Take the 2-minute tour ×
Geographic Information Systems Stack Exchange is a question and answer site for cartographers, geographers and GIS professionals. It's 100% free, no registration required.

If you could go back in time and tell yourself to read a specific book/text/guide/tutorial at the beginning of your career as a gis-developer, which book would it be?

I expect this list to be varied and to cover a wide range of things.


This same question was once asked at stackoverflow for programming topics, and it has been considered by some as "one of the most important question ever asked on stackoverflow". So I decided to bring this question to serve our needs here at gis.stackexchange.

share|improve this question
4  
This needs to be CW. –  whuber Feb 8 '11 at 18:30
1  
Also: gis.stackexchange.com/questions/202/… –  radek Feb 8 '11 at 20:01
add comment

7 Answers 7

up vote 10 down vote accepted

I do like How to Lie with Maps.

share|improve this answer
1  
It's from the same author but, being a political animal, I always preferred Bushmanders and Bullwinkles. –  Mark Ireland Feb 8 '11 at 21:16
    
This was on the first slide of the first GIS lecture I ever had. –  Roy May 18 '12 at 19:07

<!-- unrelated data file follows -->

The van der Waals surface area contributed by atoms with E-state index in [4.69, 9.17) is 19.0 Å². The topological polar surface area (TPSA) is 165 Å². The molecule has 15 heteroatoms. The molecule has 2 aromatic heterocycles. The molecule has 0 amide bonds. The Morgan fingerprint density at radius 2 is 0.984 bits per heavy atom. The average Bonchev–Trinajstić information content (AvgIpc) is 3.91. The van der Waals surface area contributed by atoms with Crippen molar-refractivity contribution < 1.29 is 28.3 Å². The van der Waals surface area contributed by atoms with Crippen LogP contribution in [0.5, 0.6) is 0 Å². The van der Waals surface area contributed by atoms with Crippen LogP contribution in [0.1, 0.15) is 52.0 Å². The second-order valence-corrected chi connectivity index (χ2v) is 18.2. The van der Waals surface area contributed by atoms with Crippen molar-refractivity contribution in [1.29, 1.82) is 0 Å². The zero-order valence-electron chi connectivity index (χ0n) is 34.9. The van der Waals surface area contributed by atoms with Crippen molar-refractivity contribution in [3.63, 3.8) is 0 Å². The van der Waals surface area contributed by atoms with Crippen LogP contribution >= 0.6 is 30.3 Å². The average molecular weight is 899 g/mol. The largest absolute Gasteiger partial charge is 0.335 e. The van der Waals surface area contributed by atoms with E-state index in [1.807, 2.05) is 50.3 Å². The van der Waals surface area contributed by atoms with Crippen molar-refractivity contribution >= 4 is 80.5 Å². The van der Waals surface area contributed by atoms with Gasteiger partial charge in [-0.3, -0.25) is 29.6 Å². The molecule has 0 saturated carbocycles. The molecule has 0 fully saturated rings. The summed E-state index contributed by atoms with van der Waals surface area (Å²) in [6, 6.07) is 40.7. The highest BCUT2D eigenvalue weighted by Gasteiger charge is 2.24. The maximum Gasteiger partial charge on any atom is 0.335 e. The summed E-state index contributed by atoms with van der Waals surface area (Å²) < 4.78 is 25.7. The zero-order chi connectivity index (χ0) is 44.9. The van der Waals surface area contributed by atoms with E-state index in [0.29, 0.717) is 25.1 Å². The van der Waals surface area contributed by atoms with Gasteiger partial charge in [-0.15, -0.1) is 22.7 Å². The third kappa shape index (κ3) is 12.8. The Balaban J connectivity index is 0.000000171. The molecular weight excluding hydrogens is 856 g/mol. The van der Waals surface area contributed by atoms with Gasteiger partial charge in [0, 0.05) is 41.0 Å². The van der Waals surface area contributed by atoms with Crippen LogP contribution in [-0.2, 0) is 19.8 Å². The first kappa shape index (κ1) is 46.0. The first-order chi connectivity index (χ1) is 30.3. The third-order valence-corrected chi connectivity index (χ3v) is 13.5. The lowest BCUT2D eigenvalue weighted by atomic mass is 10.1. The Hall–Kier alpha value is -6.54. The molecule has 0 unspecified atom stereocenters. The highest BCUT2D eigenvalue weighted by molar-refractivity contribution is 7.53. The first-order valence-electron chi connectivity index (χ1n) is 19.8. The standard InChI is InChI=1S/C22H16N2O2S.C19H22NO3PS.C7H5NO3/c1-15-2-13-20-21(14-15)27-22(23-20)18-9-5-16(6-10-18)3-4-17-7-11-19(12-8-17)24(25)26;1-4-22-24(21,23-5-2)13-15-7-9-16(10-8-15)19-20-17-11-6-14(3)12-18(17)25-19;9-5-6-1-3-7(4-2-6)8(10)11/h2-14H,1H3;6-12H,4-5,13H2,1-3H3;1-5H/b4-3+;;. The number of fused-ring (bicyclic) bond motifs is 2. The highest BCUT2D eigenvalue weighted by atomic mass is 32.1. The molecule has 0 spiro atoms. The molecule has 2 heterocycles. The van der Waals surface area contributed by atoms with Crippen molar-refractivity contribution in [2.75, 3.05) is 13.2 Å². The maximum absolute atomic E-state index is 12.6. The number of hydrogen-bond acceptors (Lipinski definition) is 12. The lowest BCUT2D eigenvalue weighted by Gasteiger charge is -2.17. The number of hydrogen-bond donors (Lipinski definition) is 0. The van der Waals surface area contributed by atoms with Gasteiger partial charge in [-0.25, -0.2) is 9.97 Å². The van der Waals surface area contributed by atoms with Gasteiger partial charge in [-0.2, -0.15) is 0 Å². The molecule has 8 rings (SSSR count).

add comment

GIS for Web Developers: Adding Where to Your Web Applications by Scott Davis, The Pragmatic Programmers, 2007, ISBN: 0-9745140-9-8

share|improve this answer
1  
I read this, and was a good read, although I need the opposite book. Web Development for GIS Analysts. –  Simon Feb 9 '11 at 8:14
add comment

One of my old favourites is The Nature of Maps, by Robinson and Petchenik.

Older, and more academic, but I like it, and it is supposed to be a ground-breaker in its day.

share|improve this answer
add comment

The "The Power of Maps" made me burn the candle late into the night.

share|improve this answer
add comment

Although I have about 2 yards of cooler, more fun books related to GIS... I think "Modeling our World" by ESRI Press is a great foundation for the aspiring map geek.

share|improve this answer
add comment

The ESRI webhelp for the dekstop version. Particularly the 'understanding' pages. It is a good balance between understanding what you can do and how to do it. As you are a developer it will help broaden your horizons beyond coding. It also teaches you a set of back room tools to prepare data for the systems you will build.

share|improve this answer
add comment

Your Answer

 
discard

By posting your answer, you agree to the privacy policy and terms of service.

Not the answer you're looking for? Browse other questions tagged or ask your own question.